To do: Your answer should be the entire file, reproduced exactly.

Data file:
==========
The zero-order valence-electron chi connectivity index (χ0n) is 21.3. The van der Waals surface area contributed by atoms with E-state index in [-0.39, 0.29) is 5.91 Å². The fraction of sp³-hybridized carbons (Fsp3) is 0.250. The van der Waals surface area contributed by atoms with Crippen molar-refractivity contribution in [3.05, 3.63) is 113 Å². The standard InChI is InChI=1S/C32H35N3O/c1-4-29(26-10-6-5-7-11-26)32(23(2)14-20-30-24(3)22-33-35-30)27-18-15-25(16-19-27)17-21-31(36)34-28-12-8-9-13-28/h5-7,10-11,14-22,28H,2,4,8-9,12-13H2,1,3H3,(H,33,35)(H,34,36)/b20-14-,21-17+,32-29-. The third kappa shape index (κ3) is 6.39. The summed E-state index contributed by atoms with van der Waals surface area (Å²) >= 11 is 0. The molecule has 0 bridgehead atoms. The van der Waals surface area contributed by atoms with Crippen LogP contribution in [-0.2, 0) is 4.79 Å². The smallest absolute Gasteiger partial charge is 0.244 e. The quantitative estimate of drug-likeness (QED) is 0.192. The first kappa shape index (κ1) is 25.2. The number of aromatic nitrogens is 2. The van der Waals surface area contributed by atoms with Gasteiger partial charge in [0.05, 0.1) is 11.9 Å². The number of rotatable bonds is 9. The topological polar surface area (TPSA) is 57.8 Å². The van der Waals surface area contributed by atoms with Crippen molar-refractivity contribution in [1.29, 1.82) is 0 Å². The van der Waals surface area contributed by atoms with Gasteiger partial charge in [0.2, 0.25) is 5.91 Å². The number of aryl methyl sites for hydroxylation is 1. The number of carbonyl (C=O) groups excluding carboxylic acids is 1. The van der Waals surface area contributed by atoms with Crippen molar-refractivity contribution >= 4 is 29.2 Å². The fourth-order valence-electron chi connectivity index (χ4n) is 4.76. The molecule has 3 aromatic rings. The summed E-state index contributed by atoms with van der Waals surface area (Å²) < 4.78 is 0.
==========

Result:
The zero-order valence-electron chi connectivity index (χ0n) is 21.3. The van der Waals surface area contributed by atoms with E-state index in [-0.39, 0.29) is 5.91 Å². The fraction of sp³-hybridized carbons (Fsp3) is 0.250. The van der Waals surface area contributed by atoms with Crippen molar-refractivity contribution in [3.05, 3.63) is 113 Å². The standard InChI is InChI=1S/C32H35N3O/c1-4-29(26-10-6-5-7-11-26)32(23(2)14-20-30-24(3)22-33-35-30)27-18-15-25(16-19-27)17-21-31(36)34-28-12-8-9-13-28/h5-7,10-11,14-22,28H,2,4,8-9,12-13H2,1,3H3,(H,33,35)(H,34,36)/b20-14-,21-17+,32-29-. The third kappa shape index (κ3) is 6.39. The summed E-state index contributed by atoms with van der Waals surface area (Å²) >= 11 is 0. The molecule has 0 bridgehead atoms. The van der Waals surface area contributed by atoms with Crippen LogP contribution in [-0.2, 0) is 4.79 Å². The smallest absolute Gasteiger partial charge is 0.244 e. The quantitative estimate of drug-likeness (QED) is 0.192. The first kappa shape index (κ1) is 25.2. The number of aromatic nitrogens is 2. The van der Waals surface area contributed by atoms with Gasteiger partial charge in [0.05, 0.1) is 11.9 Å². The number of rotatable bonds is 9. The topological polar surface area (TPSA) is 57.8 Å². The van der Waals surface area contributed by atoms with Crippen molar-refractivity contribution in [1.29, 1.82) is 0 Å². The van der Waals surface area contributed by atoms with Gasteiger partial charge in [0.2, 0.25) is 5.91 Å². The number of aryl methyl sites for hydroxylation is 1. The number of carbonyl (C=O) groups excluding carboxylic acids is 1. The van der Waals surface area contributed by atoms with Crippen molar-refractivity contribution >= 4 is 29.2 Å². The fourth-order valence-electron chi connectivity index (χ4n) is 4.76. The molecule has 3 aromatic rings. The summed E-state index contributed by atoms with van der Waals surface area (Å²) < 4.78 is 0.